Pesticides applied to protect fruit crops can affect pollinators through multiple routes of exposure: direct contact with sprays, contact with treated surfaces, pesticide-contaminated dust or pollen particles that are collected or adhere to the body of the insect (and may be taken back to hive), and ingestion of pesticide-contaminated nectar. Decisions made by the farmer make a difference in the exposure of bees and other beneficials to lethal or sublethal levels of pesticides. While pesticides applied to crops are only one among many factors that threaten pollinators, this is one factor that growers can do something about. Taking precautions to minimize pesticide poisoning of pollinators in all crops is an important responsibility of all pesticide applicators.

Reducing pesticide injury to honey bees requires communication and cooperation between beekeepers, farmers and applicators. It is important that beekeepers understand cropping practices and pest management practices used by farmers in the vicinity of their apiaries. Likewise, insecticide applicators should be sensitive to locations of apiaries, obtain a basic understanding of honey bee behavior, and learn which materials and application practices are the most hazardous to bees. While it is unlikely that all poisonings can be avoided, a balance must be struck between the effective use of insecticides, the preservation of pollinators and the rights of all--the beekeeper, farmer and applicator. In most cases, bee poisonings can be avoided by observing the following practices.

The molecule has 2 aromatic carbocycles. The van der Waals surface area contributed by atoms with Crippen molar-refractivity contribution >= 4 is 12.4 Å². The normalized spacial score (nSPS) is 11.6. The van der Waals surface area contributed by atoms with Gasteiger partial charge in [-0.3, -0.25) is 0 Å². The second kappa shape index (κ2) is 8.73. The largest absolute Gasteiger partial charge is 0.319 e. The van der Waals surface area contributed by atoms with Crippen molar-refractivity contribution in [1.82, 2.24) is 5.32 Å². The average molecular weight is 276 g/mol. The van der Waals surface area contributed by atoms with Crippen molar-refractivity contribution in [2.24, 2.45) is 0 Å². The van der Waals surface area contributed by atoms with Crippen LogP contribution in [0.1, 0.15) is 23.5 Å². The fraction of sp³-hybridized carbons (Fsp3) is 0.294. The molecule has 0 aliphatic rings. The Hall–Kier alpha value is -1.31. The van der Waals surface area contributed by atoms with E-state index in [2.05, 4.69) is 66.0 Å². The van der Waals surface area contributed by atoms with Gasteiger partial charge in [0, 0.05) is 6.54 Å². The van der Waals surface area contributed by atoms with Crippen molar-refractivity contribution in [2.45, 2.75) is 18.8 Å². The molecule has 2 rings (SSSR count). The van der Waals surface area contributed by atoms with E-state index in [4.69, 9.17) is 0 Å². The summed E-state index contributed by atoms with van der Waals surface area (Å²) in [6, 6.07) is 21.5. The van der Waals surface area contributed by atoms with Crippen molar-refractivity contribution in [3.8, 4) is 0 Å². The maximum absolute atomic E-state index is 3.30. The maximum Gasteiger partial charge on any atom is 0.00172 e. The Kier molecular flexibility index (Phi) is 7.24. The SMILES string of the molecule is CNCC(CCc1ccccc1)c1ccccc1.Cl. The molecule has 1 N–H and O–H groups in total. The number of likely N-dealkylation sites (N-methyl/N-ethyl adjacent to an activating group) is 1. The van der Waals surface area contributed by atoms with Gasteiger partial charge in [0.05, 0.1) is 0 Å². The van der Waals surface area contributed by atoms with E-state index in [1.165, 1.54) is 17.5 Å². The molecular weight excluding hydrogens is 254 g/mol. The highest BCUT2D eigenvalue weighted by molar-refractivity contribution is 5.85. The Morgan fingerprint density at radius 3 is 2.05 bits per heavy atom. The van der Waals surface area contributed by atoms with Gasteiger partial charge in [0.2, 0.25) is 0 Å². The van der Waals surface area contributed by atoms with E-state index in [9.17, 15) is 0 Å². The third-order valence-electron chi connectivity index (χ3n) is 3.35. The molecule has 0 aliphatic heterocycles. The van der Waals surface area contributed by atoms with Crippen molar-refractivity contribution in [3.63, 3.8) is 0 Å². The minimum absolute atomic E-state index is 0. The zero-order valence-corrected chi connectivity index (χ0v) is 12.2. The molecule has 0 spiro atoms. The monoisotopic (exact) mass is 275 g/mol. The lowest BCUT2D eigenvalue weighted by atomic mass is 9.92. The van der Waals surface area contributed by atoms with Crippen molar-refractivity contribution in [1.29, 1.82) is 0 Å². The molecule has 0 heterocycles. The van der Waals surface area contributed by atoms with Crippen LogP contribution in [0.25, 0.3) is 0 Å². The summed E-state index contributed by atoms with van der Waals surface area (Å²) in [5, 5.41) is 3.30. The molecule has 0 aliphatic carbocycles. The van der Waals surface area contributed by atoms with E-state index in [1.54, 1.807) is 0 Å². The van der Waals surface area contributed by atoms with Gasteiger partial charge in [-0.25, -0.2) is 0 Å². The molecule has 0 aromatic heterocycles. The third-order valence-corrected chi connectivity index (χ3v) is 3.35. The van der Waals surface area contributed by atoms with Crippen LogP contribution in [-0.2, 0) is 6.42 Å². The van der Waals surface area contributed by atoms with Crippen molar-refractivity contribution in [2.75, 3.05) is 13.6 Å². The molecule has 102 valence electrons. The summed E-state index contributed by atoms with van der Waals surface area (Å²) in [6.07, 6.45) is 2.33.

Steps that can reduce pesticide exposure of pollinators

Timing.  Avoid applications when crop or weeds are in bloom. In crops that bloom over long periods, make applications late in the day or at night when pollinators are not foraging, and so that there is sufficient drying time before foraging begins.  Control weeds within the planting but allow for some blooming native plants in field edges and hedgerows as forage habitat when crops are not in bloom.  Take care to avoid spray drift in areas where pollinators are foraging when spraying.

Formulation. Wettable powders, dusts and microencapsulated products have a greater toxic hazard than emulsifiable concentrates (or other liquid formulation with active ingredient in solution). Products that do not have acute toxicity but could cause injury to immature bees if carried back to the hive should not be applied in particulate form; this includes insect growth regulators.

Drying time before exposure. Some products are highly toxic when wet, but much less so after the pesticide is dried. Spinosyns have this characteristic. Apply when there will be adequate drying time (usually 2-3 hours, depending on weather conditions and crop canopy) before pollinator activity. Applying these materials in the evening can help achieve good drying before pollinators become active again the following day. If temperatures following treatment are unusually low, insecticide residues can remain toxic longer than if higher temperatures prevail.